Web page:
I personally don’t understand complaints about it being too boring or incomprehensible, since my favorite type of experiment is one that achieves the nostalgic feel of a fever dream I had when I watched TV half asleep with the flu when I was young enough to not understand what was going on anyway. Pod People was the show that made me a MSTie, and this is one of the few subsequent episodes with the same vibe.

    Fave riffs:

    (As they evade the snipers’ spotlight, the darts hit the wall)
    CROW: “They wandered into a British pub.”
    (The stupifyingly fake spear hits the wall)

    TOM: “Here’s looking at U, -turn.”
    CROW: “Here’s looking at U, -biquitous”
    MIKE: “Here’s looking at U, -lysses”

    But I guess my favorite has to be one of Crow’s that’s just perfect for Fingal’s sudden revelation about Fat Man reversing the access code, but timeless enough that I use it as my IMDB sig:

    “Oh, I am going to smack you SO HARD if this works, movie!”

    I wish they could’ve found a few more PBS originals like this, prefferably somewhere in season 10. Five stars, as soon as ratings appear again!


  • 20
    Brandon says:

    One of my all-time fav eps from the SciFi era. So many great riffs.

    “Oh, I get it! Cause they wern’t wearing hats!”

    “Uh-oh… I just thought of something. What if this is still the pre-credit sequence.”

    “Want some Pringles, Fingal?”

    “I’ll have what I’m having!” (they’ve actually used this joke before, but it works well here)

    “To Wendy’s!”

    A friend of mine once had an arguement over one riff. When Fingal is in the body of the baboon, at one point he says, “Fresh air”, followed by Servo saying “Time Square”, in reference to the show Green Acres. However my friend thought Servo is saying “I’m square!” I’ll admit it sounds like he’s saying that since Kevin doesn’t fully enunciate the “T” in “Time”, but I’m positive the actual written riff is “Time Square.”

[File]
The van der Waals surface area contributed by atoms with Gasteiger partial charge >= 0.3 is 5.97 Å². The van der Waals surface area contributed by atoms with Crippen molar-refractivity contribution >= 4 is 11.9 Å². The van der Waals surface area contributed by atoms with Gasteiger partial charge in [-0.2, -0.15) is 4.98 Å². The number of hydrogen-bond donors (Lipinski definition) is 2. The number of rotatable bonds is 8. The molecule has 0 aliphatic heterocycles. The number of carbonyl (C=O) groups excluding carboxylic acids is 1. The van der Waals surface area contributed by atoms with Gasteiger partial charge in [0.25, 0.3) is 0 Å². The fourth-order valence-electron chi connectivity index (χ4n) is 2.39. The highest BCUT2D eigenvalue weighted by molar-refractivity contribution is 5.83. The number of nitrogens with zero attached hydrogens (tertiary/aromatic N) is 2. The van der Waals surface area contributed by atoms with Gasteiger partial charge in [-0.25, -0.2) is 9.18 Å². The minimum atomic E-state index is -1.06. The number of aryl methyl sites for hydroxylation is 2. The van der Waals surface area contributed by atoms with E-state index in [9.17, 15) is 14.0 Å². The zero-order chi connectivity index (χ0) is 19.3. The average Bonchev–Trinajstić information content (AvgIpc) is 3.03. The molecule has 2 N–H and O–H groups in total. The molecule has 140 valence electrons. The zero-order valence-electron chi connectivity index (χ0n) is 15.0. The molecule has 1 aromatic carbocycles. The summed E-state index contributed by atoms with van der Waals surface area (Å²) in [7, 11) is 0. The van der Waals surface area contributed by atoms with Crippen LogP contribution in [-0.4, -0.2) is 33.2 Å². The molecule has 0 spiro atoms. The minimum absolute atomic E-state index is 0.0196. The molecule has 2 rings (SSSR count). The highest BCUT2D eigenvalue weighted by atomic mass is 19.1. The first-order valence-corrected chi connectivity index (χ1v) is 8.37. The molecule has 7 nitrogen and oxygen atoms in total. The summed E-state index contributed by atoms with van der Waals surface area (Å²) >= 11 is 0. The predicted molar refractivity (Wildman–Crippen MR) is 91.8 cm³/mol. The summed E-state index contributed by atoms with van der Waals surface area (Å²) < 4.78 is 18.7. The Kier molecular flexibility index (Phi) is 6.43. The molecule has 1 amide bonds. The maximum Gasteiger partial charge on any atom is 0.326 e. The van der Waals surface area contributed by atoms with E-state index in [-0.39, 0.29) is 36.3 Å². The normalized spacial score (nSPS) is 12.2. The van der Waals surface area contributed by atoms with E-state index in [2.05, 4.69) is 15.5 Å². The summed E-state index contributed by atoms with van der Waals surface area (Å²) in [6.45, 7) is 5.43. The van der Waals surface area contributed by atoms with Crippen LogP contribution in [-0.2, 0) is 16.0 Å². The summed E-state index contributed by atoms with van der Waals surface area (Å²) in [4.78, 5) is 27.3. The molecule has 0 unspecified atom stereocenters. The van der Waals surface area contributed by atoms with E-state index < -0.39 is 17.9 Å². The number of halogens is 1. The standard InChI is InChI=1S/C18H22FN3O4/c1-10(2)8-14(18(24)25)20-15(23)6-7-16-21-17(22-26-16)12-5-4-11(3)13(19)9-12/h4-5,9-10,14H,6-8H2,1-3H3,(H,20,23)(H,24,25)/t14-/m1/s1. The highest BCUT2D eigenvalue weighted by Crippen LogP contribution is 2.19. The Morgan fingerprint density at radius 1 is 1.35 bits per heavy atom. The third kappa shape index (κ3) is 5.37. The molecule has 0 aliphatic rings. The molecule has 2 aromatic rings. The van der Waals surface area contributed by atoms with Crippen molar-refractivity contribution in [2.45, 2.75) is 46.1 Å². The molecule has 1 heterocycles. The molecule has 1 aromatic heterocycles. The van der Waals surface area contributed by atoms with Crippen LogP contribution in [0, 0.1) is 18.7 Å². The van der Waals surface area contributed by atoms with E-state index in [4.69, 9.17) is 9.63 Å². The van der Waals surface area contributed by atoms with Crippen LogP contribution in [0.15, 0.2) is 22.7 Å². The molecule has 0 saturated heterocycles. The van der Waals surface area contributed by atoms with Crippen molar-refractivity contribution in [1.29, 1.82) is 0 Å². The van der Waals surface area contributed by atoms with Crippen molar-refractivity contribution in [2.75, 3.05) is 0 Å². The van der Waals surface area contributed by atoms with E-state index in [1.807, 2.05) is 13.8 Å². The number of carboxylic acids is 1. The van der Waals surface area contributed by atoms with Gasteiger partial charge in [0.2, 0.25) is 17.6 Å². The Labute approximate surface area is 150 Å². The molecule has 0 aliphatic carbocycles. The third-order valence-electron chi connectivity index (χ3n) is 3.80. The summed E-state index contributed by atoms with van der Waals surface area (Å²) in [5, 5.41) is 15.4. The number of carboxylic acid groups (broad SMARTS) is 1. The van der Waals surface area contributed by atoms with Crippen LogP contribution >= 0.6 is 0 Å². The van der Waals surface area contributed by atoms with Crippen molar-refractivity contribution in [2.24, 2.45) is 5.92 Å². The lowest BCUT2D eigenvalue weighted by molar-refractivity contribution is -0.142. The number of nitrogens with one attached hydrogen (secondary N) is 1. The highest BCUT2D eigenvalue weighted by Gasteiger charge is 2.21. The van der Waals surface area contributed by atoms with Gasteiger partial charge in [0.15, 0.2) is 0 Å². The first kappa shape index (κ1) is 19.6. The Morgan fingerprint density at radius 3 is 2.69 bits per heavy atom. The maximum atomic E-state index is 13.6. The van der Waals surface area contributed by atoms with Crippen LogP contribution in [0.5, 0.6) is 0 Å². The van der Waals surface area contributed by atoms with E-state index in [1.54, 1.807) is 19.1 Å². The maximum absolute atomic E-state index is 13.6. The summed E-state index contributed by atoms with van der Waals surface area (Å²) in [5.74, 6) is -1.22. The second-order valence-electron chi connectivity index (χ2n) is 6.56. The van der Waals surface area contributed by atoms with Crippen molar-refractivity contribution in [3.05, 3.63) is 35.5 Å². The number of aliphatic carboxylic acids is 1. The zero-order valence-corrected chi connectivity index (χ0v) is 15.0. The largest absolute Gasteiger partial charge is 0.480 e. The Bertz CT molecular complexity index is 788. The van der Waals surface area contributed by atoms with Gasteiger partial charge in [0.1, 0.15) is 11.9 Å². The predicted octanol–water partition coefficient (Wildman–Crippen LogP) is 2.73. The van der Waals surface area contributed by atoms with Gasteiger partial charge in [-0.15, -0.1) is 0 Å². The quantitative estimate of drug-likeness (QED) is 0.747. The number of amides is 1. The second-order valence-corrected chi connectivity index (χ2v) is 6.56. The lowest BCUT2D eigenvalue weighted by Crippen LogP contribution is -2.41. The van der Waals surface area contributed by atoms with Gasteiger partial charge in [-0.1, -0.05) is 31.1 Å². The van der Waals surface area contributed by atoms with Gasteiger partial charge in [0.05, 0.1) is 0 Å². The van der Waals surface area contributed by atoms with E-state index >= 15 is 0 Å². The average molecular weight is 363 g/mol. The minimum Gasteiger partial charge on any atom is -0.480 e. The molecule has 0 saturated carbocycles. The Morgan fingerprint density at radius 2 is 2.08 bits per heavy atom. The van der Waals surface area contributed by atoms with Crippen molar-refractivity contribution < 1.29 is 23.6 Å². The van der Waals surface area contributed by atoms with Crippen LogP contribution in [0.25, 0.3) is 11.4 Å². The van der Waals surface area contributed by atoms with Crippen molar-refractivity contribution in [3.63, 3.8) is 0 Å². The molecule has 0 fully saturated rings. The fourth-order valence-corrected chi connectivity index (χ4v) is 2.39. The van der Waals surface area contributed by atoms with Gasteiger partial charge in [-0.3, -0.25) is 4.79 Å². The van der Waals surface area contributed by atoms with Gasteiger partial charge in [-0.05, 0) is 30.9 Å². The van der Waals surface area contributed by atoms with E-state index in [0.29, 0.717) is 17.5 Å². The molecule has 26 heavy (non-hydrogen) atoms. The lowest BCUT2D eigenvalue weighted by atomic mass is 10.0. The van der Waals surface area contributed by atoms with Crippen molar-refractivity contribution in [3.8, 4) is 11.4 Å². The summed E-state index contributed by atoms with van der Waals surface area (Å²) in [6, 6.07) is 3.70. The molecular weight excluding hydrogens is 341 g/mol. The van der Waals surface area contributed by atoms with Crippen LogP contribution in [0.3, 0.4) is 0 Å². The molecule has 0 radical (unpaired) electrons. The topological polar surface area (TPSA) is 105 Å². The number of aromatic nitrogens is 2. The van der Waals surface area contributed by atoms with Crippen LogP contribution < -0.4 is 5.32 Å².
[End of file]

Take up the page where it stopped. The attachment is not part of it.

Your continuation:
Which of the Nanite hoodlums is Bridget?


  • 21
    RaptorialTalon says:

    Film Fact: The animal sequences used in this movie were lifted from the 1974 film “Animals Are Beautiful People.” I loved that film as a kid, so when I saw those shots in this movie, I was flabbergasted. And incidentally, as AABP mentions but OATMB screws up, the fruit the animals “get drunk” on is marula fruit, not “maruba” fruit . . . and although it’s biologically unlikely to get critters drunk off ’em, the fruit (I just discovered) has a fair bit of commercial potential:

    Boy, it’s weird where MST3k can take you if you branch out where they leave off. Anywaaay . . .

    How can people not like this episode? I am once again confused by the numerous lackluster responses here. Admittedly, the movie is hard to swallow, and that does detract from it compared to my other favorites. But the host segments are exceptional (“Loving Lovers” is the most subtly cynical and spot-on parody of a love song I’ve ever heard), and the riffing is consistently top-notch. Some (paraphrased) highlights: